As we close off another Black History Month and Reggae Month, we’d like the same energy to be kept throughout the year, and the rest that follow. We want people to continue pushing for more black consciousness, and the growth of that good music. With that said, we present to you “The Black Playlist“! Featuring music that look at the Black Man’s struggle, the progression, highlighting our black heroes, and celebrating Melanin, we have music that have touched various generations. We hope this one is kept on repeat and shared. Check out the Playlist below, and share with a friend. Show us some love/follow us on Twitter and Instagram at @13thStreetPromo.
Closing out Black History Month and Reggae Month, one of our favourite Recording Artists Yanah emerges with new music for 2019! A song that’ll wake you up, she releases “The Root“! Produced by Kone, Yanah celebrates Melanin and the Mother Divine, reminds us all that we are Kings and Queens, and we should always remember where we’re coming from. Know yourself and your history, never let them white wash your brain! Accompanying the new music is a visual brought to us by C. Mills Art with Creative Direction by Kimberley Irons (will update you on that later). With so many having identity crises and those facing terrible situations because of their skin colour, you need songs like this to bring folks together and enforce a new level of consciousness. Artwork provided by Mikhail DeGale, check out “The Root” below, and share with a friend. Show us some love on Twitter and Instagram at @13thStreetPromo.
With Black History Month and Reggae Month coming to an end, we’ve decided to close with a throwback! Going back to the year 1989, we look back at Ziggy Marley & The Melody Makers’ “Black My Story (Not History)“. Produced by Chris Franz, Glen Rosentein, Tina Weymouth, and Ziggy Marley, this was released through Rita Marley Music and Virgin Records. In the song, Ziggy speaks on the progression of the black man and what they’ve contributed to the World, and encourages listeners to embrace it and not be fooled by the whitewashed version. He also names many African nations and promotes African Glory. The track is also the opener for the group’s 4th Album, “One Bright Day” which was also released in 1989.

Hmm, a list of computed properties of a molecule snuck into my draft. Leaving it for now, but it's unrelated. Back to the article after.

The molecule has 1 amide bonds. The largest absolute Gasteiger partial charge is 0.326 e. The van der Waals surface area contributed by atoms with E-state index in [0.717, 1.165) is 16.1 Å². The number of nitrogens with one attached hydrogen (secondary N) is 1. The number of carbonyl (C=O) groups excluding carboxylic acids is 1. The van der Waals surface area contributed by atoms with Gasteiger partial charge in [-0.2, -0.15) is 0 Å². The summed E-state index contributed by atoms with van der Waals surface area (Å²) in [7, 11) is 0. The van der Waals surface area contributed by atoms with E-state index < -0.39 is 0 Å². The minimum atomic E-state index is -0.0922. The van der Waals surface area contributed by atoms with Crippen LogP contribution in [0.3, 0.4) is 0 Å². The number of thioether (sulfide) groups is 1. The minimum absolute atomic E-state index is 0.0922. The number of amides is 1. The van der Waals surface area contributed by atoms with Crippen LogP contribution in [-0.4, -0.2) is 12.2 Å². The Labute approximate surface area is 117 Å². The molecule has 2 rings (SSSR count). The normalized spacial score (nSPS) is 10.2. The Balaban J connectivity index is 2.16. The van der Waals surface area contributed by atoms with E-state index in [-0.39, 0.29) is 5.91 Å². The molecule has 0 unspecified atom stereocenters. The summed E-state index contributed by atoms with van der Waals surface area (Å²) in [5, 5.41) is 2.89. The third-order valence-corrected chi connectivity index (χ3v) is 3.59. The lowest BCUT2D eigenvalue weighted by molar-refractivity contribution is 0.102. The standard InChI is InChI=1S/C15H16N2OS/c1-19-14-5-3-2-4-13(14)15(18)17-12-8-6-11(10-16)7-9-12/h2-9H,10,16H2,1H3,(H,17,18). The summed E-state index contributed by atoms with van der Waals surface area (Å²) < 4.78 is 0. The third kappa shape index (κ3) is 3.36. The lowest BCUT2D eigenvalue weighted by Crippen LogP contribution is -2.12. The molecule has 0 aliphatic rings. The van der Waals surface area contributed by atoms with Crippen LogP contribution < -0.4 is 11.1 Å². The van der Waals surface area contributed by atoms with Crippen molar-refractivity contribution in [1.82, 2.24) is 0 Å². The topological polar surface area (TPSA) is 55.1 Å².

To close off, here’s a quote from the late Nelson Mandela.
“For to be free is not merely to cast off one’s chains, but to live in a way that respects and enhances the freedom of others.”
It’s February 1st, which means we’ve made it to another Black History Month. It is also the start of Reggae Month in Jamaica, and various parts of the world. While we look back at those who fought for the freedom of Black People, and celebrate those who continue the fight, we also look back at those who changed the game with their sound. Today we go back to 1990 with Reggae Icon Burning Spear and his tribute to the Black Superheroes, “Great Men (a.k.a. “Recall Some Great Men)“. Produced by Burning Spear and Nelson Miller, this was released through Mango Records, and featured on Spear’s 1990 Grammy nominated Album “Mek We Dweet“. In the song, Burning Spear roll calls some of the heroes who have contributed to the freedom of Black People worldwide. He starts off with the chorus, “Let’s recall some great men, who been fighting for our rights…“, and mentions the likes of Paul Bogle, Nelson Mandela, Marcus Garvey, Malcolm X, and Martin Luther King Jr.
As we celebrate the month and those before us, let us also recognize those who are making strides and steadily making an impact in the world. Thanks for checking out the Blog, be sure to share with a friend, and follow us on Instagram! Hear the song below.
Today’s Oldies Sunday selection comes from Reggae Musician, Errol Dunkley. Titled “Black Cinderella“, this was produced by Jimmy Rodway for Fe Me Time Records in 1972. Errol considered it a tribute to hard working black women, but it sounded more like a love song than the aforementioned idea. The creation for this came about when Jimmy introduced Errol to one of his poems of the same name. After some adjustments, Errol recorded the single and it immediately became a hit in a time of Black Empowerment.
Fresh off his Grammy wins is the lyrical don, Kendrick Lamar with something for the Black-conscious folks. Titled “The Blacker The Berry” and features Jamaica’s own Agent Sasco, they both tackle social issue of Racism in a very aggressive and thought-provoking way over the combo production from Boi-1da and Terrance Martin. A great fit for Black History Month, and the rest of the year. Kendrick’s untitled album is on the way. Check out the track below and share your thoughts in the comments section.